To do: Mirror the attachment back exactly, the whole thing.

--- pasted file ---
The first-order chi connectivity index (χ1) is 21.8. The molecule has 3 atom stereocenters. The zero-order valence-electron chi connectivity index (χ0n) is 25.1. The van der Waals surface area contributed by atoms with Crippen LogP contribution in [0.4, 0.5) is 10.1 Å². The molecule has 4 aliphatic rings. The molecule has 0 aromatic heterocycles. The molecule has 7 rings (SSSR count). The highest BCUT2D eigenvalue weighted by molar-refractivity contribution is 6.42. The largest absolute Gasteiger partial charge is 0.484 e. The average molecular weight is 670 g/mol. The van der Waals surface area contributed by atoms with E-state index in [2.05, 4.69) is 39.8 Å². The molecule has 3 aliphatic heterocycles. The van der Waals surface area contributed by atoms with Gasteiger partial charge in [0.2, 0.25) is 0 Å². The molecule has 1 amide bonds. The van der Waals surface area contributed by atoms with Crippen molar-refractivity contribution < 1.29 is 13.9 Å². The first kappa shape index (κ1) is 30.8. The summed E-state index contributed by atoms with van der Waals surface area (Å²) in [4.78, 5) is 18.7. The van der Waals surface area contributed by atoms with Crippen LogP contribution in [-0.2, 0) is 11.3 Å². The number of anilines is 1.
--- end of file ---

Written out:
The first-order chi connectivity index (χ1) is 21.8. The molecule has 3 atom stereocenters. The zero-order valence-electron chi connectivity index (χ0n) is 25.1. The van der Waals surface area contributed by atoms with Crippen LogP contribution in [0.4, 0.5) is 10.1 Å². The molecule has 4 aliphatic rings. The molecule has 0 aromatic heterocycles. The molecule has 7 rings (SSSR count). The highest BCUT2D eigenvalue weighted by molar-refractivity contribution is 6.42. The largest absolute Gasteiger partial charge is 0.484 e. The average molecular weight is 670 g/mol. The van der Waals surface area contributed by atoms with E-state index in [2.05, 4.69) is 39.8 Å². The molecule has 3 aliphatic heterocycles. The van der Waals surface area contributed by atoms with Gasteiger partial charge in [0.2, 0.25) is 0 Å². The molecule has 1 amide bonds. The van der Waals surface area contributed by atoms with Crippen molar-refractivity contribution < 1.29 is 13.9 Å². The first kappa shape index (κ1) is 30.8. The summed E-state index contributed by atoms with van der Waals surface area (Å²) in [4.78, 5) is 18.7. The van der Waals surface area contributed by atoms with Crippen LogP contribution in [-0.2, 0) is 11.3 Å². The number of anilines is 1.